10th St. Bookies–Reading Conversations

10th St. Bookies–Reading Conversations

What is a reading conversation? It’s a book chat! Reading conversations are how we help readers find their next book. Great books spark curiosity, start conversations, broaden perspectives, and entertain readers. Our readers love to talk with us about what they’re reading, and they look to us to help them find new reads.

  • Create reading conversations by asking good questions and listening to the answers. Customer satisfaction is more about the chat than the book. Listen, smile, help the reader explore.
  • Relax, there’s no such thing as the perfect book. Reading conversations aren’t an exact science with hard answers like reference. The goal is to open a customer to the possibilities waiting on the shelves or in the cloud.
  • Be confident! If you recommend several titles based on appeal factors, author, award lists, etc., you are bound to recommend something that the customer will like.
  • Ask “what are you in the mood for?” The answer may be different than “what was the last great book you read?”
  • Give options. Try to talk the customer into taking at least 2 books. This is also a good opportunity to state that it’s okay not to like a recommendation, or to put it aside and move on to something else. I often say to folks, “The price is right, try a few and your money back if you don’t like them.” 😉
  • Use the shortcuts that we’ve already prepared here at the library to your advantage—show folks our displays. Show them the curated book lists on Bibliocommons, or on the landing page of Overdrive. And so on. This is a good way to prompt further conversation, too.
  • Remember to tie into other media. What shows do they like? What music? Their answers might reveal appeal factors that could lead to new suggestions you wouldn’t have considered.
  • Find out if the customer wants to try something new, or stick with something they know they’ll like. If possible, give a mix of each when you recommend.
  • Again, it’s ok if the reader doesn’t like one of the books you recommend, really! There’s no lose here, if you’re talking with folks about books. Encourage the reader to let you know if they don’t like one of your suggestions, and why, because that provides clues that could help you find a book that they would like more. It’s an opportunity for another conversation.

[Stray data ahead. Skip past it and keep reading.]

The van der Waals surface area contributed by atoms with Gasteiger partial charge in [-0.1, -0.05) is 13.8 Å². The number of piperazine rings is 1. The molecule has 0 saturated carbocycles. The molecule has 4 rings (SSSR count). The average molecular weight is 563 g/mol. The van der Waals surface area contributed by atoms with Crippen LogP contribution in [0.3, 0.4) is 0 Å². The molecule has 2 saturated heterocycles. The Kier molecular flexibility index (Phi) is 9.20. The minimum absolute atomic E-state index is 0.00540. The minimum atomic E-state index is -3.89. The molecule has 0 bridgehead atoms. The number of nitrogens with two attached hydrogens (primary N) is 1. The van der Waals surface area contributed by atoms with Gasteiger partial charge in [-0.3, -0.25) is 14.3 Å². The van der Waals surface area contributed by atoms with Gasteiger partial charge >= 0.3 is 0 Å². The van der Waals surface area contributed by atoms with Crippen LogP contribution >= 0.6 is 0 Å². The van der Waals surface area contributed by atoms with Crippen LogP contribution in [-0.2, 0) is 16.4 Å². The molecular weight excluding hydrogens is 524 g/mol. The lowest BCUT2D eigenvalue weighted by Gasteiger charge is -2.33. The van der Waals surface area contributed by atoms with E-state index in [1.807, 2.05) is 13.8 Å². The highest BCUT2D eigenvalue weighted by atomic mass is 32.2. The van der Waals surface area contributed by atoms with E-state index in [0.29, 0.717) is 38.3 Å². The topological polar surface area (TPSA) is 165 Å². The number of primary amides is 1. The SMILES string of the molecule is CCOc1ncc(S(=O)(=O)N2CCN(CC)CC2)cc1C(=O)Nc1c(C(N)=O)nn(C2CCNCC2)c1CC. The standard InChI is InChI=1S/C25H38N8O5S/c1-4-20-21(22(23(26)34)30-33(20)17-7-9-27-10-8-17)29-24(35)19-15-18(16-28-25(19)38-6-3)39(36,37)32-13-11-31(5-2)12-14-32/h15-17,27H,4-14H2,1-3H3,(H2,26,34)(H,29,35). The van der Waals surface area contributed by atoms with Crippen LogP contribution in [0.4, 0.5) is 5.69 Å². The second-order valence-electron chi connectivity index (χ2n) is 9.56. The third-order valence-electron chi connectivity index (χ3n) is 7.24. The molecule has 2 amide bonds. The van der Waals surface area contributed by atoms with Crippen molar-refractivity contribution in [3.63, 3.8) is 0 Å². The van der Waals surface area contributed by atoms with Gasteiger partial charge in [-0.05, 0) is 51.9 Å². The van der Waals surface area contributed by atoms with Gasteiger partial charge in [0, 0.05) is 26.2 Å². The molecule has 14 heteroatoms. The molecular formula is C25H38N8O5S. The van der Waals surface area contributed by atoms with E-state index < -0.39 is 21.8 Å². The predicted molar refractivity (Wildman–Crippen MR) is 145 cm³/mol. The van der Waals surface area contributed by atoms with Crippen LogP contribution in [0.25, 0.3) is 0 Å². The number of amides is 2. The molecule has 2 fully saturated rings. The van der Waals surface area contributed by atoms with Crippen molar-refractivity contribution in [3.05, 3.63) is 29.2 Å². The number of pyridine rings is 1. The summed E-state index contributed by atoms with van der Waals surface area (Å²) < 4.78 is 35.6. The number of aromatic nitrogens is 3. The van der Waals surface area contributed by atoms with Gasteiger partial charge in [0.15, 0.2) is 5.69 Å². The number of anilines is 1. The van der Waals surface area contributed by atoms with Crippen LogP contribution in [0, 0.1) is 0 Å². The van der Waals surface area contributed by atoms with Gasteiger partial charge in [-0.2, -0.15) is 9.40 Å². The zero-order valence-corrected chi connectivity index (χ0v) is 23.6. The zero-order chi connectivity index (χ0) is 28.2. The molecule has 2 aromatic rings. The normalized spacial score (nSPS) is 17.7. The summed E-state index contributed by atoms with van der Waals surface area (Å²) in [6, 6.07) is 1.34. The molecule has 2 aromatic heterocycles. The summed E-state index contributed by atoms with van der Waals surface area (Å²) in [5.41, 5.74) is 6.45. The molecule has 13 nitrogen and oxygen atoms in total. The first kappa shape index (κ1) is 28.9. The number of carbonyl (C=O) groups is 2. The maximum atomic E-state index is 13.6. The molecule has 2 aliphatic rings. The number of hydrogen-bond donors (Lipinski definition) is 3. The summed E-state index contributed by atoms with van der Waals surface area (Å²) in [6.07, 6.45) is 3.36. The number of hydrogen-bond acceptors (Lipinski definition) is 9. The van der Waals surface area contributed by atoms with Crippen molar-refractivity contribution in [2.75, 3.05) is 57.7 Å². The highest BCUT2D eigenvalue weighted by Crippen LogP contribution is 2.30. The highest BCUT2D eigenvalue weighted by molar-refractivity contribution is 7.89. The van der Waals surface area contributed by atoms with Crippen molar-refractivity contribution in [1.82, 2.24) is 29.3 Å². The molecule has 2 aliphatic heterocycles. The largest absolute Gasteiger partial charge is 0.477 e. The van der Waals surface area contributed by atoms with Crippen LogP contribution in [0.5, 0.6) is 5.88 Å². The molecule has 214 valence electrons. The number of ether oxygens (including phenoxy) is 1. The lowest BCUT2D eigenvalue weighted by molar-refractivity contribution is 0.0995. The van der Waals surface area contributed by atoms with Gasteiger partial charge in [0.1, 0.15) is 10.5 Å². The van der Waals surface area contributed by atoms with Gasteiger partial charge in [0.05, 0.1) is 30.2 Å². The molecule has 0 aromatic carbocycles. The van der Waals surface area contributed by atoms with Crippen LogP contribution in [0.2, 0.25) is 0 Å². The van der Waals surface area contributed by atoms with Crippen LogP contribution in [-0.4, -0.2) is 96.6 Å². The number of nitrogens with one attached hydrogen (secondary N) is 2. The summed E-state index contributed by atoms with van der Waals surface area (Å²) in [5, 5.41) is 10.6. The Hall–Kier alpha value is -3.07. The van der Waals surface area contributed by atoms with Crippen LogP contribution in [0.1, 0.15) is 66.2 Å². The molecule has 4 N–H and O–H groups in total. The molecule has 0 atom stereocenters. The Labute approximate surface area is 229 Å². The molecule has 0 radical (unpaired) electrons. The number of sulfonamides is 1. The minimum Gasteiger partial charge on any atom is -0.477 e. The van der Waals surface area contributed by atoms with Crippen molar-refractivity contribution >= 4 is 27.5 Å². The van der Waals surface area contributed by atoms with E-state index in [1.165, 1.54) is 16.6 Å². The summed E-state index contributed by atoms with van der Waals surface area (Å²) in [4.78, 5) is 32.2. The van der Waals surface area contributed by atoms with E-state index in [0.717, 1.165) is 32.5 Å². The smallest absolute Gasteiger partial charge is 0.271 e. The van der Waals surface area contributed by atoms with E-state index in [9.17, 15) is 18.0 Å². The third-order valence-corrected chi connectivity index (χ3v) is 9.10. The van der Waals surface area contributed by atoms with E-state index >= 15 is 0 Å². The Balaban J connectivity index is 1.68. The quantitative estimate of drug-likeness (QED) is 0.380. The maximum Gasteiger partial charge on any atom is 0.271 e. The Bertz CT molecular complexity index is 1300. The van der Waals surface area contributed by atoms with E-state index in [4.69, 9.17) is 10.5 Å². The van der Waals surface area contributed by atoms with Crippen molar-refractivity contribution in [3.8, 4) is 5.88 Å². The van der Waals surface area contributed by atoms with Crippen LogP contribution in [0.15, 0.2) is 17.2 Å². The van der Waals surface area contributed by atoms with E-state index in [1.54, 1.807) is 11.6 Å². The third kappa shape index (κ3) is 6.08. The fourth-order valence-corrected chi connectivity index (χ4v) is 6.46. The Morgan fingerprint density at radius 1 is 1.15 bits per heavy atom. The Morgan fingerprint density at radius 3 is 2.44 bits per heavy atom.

• Invite readers to follow up with you for another recommendation after they finish their books, and to tell you what they thought about the books they are taking home.

10th St. Bookies is a project of the Engaged Community of Readers Team. Online information will be followed by in-person reading conversations, trainings, and opportunities to engage with readers. Reading conversations are for everyone!

Resources for Further Exploration

Back to Readers’ Advisory Basics. Kathy Stewart, for NoveList.

https://www.ebscohost.com/novelist-the-latest/blog-article/back-to-readers-advisory-basics?utm_medium=social&utm_source=linkedin&utm_campaign=novelist_back-to-readers-advisory-basics__20180717&utm_content=novelist-blog

Connecting Patrons with Library Materials: A Readers’ Advisory Crash Course. Readers’ Advisory Round Table, Iowa Library Association.

http://www.statelibraryofiowa.org/ld/c-d/continuing-ed/iloc/iloc-2016/handouts/connecting-patrons/connecting-patrons.pdf

Book Lust: Readers’ Advisory. Nancy Pearl.

https://docs.wixstatic.com/ugd/ab497f_733aa1f402354399944335c946259362.pdf

4 thoughts on “10th St. Bookies–Reading Conversations

  1. Debbie Stanton on said:

    Don’t forget to explore NoveList to learn more about appeal factors (https://ezproxy.tscpl.org/login?url=http://search.ebscohost.com/login.aspx?authtype=ip,url,cpid&custid=s9092586&profile=novplus)

    A resource I use often is in NoveList under the drop-down menu “Especially For…” and choose “Readers’ Advisory.” They have a great guide called “The Secret Language of Books” that teaches you all about appeal factors — here’s the direct link:
    https://www.ebscohost.com/uploads/novelist/pdf/NoveList_Appeal_2018.pdf

  2. Kimberly Sain on said:

    Novelist Plus is my favorite for in-person book/author questions. When I show people how to find similar authors, titles, etc. based on their interests, they are usually thrilled to know they have easy access to this resource. I find it somewhat surprising that so many book enthusiasts don’t know about it.

    • Miranda Ericsson on said:

      Agreed, Kim, it’s such a great resource! They are worth following on FB, too, because they post a lot of great information for librarians.